A sticky-fingered Pennsylvania cop causes a DA to drop some drug cases, a pill-pushing Massachusetts cop resigns, and an unnamed New Mexico narc is under investigation for undeclared misdeeds. Let's get to it:
In Erie, Pennsylvania, an Erie police officer's theft of cocaine from the evidence locker has led to the dismissal of cocaine trafficking charges against four men. Erie County DA Brad Foulk dropped the charges April 3 after a police inspector testified that Lt. Robert Leibel had admitted stealing 28.5 grams of cocaine that was evidence in the case in November. Foulk said the charges should be dropped because the theft broke the chain of custody of the evidence in the case. Liebel, 46, has not been charged in the November theft, but is awaiting an April 29 preliminary hearing on charges he stole another 12 grams of cocaine on February 10. The disappearance of the cocaine in November led to the investigation that resulted in Liebel's arrest in the February case.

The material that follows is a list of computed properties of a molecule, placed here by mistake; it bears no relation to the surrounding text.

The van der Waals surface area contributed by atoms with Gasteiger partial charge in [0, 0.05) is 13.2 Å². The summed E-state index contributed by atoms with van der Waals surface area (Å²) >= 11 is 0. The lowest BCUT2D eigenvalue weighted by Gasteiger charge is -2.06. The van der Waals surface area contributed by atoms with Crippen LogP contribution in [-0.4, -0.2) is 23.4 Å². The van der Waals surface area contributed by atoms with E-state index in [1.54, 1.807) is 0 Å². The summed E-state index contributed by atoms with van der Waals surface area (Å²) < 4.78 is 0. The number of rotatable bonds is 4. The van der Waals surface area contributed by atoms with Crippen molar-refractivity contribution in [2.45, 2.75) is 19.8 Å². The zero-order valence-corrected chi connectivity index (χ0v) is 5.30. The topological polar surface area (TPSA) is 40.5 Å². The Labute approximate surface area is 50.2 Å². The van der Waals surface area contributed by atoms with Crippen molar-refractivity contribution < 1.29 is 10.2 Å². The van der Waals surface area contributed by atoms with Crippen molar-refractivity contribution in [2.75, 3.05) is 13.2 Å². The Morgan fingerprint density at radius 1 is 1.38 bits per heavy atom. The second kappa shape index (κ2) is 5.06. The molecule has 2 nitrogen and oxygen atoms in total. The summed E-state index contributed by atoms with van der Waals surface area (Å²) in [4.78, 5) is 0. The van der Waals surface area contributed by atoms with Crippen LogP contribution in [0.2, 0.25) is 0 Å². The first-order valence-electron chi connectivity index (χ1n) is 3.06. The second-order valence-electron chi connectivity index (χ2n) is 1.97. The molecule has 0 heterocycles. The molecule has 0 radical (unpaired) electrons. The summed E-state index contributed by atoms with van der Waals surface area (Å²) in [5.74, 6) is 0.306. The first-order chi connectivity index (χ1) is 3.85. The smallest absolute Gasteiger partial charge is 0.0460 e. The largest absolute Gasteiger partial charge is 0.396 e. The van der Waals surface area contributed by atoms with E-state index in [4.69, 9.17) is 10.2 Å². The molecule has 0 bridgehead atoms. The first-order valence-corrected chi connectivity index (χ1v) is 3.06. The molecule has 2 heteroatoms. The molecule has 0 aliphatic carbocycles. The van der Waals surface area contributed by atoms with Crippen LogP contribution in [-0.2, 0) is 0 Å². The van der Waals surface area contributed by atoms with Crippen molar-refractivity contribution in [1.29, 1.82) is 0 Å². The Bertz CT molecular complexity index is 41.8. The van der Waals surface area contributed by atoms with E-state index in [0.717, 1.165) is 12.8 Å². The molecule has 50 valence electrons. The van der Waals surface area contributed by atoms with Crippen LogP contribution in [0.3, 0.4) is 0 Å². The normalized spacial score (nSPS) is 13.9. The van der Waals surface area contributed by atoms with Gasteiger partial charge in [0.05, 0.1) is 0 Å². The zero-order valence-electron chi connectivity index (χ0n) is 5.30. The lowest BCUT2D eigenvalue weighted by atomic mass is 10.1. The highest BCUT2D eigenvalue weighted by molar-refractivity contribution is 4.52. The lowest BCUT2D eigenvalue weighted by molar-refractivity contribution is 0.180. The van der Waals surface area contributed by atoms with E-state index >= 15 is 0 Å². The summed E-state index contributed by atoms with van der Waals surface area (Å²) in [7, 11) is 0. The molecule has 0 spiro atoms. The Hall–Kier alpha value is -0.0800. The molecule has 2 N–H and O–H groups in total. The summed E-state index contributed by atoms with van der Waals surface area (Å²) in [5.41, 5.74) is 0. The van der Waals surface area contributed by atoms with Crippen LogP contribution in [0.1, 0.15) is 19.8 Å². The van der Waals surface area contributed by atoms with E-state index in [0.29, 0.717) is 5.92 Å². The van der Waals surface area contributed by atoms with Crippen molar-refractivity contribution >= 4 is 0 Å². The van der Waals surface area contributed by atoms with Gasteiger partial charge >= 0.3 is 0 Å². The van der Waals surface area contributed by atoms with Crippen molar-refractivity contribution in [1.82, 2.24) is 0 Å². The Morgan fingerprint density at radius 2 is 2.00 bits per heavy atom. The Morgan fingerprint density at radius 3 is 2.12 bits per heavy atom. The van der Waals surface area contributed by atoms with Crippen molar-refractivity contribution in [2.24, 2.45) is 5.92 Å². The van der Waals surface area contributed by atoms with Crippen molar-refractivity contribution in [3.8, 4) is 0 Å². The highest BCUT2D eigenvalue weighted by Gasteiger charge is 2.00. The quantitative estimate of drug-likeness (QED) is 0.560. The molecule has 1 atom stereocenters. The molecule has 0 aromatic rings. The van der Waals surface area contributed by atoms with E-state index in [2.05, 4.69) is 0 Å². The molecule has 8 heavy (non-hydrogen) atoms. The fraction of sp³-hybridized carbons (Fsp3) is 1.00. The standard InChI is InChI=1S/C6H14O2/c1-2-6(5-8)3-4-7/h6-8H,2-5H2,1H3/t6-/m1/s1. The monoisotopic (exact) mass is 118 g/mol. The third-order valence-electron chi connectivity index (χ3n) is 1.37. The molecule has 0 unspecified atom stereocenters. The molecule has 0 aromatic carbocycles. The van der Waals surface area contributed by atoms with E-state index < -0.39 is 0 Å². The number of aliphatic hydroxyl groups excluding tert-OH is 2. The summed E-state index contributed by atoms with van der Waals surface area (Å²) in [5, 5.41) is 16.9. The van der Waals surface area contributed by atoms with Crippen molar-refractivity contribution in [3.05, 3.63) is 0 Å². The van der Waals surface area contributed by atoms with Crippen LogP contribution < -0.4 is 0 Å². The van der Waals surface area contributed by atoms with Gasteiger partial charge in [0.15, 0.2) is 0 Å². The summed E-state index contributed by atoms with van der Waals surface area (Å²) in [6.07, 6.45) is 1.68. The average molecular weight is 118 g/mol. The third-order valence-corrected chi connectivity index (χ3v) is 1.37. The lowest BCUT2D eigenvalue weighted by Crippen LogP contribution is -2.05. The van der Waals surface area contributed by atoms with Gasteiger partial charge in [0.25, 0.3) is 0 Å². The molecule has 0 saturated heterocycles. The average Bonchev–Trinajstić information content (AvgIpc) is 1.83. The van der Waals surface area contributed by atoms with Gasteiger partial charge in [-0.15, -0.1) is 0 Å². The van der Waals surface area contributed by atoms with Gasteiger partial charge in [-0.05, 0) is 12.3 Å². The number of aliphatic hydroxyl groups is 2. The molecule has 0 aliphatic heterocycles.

In Swampscott, Massachusetts, a Swampscott police officer facing federal drug charges has resigned. Officer Thomas Wrenn, 37, resigned Saturday, thwarting any disciplinary action by the town and leaving him entitled to resignation benefits, including pay for unused vacation and personal time. Wrenn had been placed on leave last month after he was arrested on federal charges he possessed oxycodone with the intent to distribute. Wrenn was busted after buying 50 Percocet pills from a snitch. He subsequently admitted to providing pills to five other people, including a former Nahant cop and four young women. If convicted, he faces up to 20 years in prison.
In Albuquerque, a Bernalillo County Sheriff's Department narcotics officer is on paid leave while the department investigates claims of misconduct. Neither the officer's name nor the specifics of the misconduct have yet been revealed. The investigation began April 4.